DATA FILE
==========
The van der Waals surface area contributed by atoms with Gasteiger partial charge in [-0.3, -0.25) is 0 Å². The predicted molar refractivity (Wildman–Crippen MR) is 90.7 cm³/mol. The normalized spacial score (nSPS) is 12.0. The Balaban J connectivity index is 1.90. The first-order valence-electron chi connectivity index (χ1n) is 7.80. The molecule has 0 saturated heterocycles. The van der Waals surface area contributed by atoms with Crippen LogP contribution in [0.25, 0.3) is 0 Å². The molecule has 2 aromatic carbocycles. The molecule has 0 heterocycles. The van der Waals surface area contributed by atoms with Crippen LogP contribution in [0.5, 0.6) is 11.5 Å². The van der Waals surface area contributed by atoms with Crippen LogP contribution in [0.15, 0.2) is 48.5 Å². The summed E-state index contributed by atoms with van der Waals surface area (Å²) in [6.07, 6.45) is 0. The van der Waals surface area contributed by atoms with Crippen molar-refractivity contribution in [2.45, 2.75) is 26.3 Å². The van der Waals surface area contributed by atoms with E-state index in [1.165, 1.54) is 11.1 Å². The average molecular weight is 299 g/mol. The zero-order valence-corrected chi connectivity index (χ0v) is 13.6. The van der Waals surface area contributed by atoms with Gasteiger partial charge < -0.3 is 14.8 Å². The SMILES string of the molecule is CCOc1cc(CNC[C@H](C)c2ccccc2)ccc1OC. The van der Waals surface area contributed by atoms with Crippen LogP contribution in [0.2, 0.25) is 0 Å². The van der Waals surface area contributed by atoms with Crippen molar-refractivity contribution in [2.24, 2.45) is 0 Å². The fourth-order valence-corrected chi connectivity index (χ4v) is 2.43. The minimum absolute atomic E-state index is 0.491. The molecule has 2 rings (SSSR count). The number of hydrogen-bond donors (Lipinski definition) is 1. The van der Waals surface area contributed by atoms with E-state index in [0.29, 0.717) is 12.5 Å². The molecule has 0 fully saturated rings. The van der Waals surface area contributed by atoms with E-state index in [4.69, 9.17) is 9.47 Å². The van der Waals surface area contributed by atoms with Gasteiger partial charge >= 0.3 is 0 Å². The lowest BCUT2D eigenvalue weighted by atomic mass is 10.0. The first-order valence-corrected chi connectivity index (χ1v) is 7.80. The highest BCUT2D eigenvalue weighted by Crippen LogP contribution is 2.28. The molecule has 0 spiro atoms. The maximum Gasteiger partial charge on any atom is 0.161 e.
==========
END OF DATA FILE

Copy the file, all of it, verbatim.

The van der Waals surface area contributed by atoms with Gasteiger partial charge in [-0.3, -0.25) is 0 Å². The predicted molar refractivity (Wildman–Crippen MR) is 90.7 cm³/mol. The normalized spacial score (nSPS) is 12.0. The Balaban J connectivity index is 1.90. The first-order valence-electron chi connectivity index (χ1n) is 7.80. The molecule has 0 saturated heterocycles. The van der Waals surface area contributed by atoms with Crippen LogP contribution in [0.25, 0.3) is 0 Å². The molecule has 2 aromatic carbocycles. The molecule has 0 heterocycles. The van der Waals surface area contributed by atoms with Crippen LogP contribution in [0.5, 0.6) is 11.5 Å². The van der Waals surface area contributed by atoms with Crippen LogP contribution in [0.15, 0.2) is 48.5 Å². The summed E-state index contributed by atoms with van der Waals surface area (Å²) in [6.07, 6.45) is 0. The van der Waals surface area contributed by atoms with Crippen molar-refractivity contribution in [2.45, 2.75) is 26.3 Å². The van der Waals surface area contributed by atoms with E-state index in [1.165, 1.54) is 11.1 Å². The average molecular weight is 299 g/mol. The zero-order valence-corrected chi connectivity index (χ0v) is 13.6. The van der Waals surface area contributed by atoms with Gasteiger partial charge < -0.3 is 14.8 Å². The SMILES string of the molecule is CCOc1cc(CNC[C@H](C)c2ccccc2)ccc1OC. The van der Waals surface area contributed by atoms with Crippen LogP contribution in [0.2, 0.25) is 0 Å². The van der Waals surface area contributed by atoms with Crippen molar-refractivity contribution in [2.24, 2.45) is 0 Å². The fourth-order valence-corrected chi connectivity index (χ4v) is 2.43. The minimum absolute atomic E-state index is 0.491. The molecule has 2 rings (SSSR count). The number of hydrogen-bond donors (Lipinski definition) is 1. The van der Waals surface area contributed by atoms with E-state index in [0.29, 0.717) is 12.5 Å². The molecule has 0 fully saturated rings. The van der Waals surface area contributed by atoms with E-state index in [4.69, 9.17) is 9.47 Å². The van der Waals surface area contributed by atoms with Gasteiger partial charge >= 0.3 is 0 Å². The lowest BCUT2D eigenvalue weighted by atomic mass is 10.0. The first-order valence-corrected chi connectivity index (χ1v) is 7.80. The highest BCUT2D eigenvalue weighted by Crippen LogP contribution is 2.28. The molecule has 0 spiro atoms. The maximum Gasteiger partial charge on any atom is 0.161 e.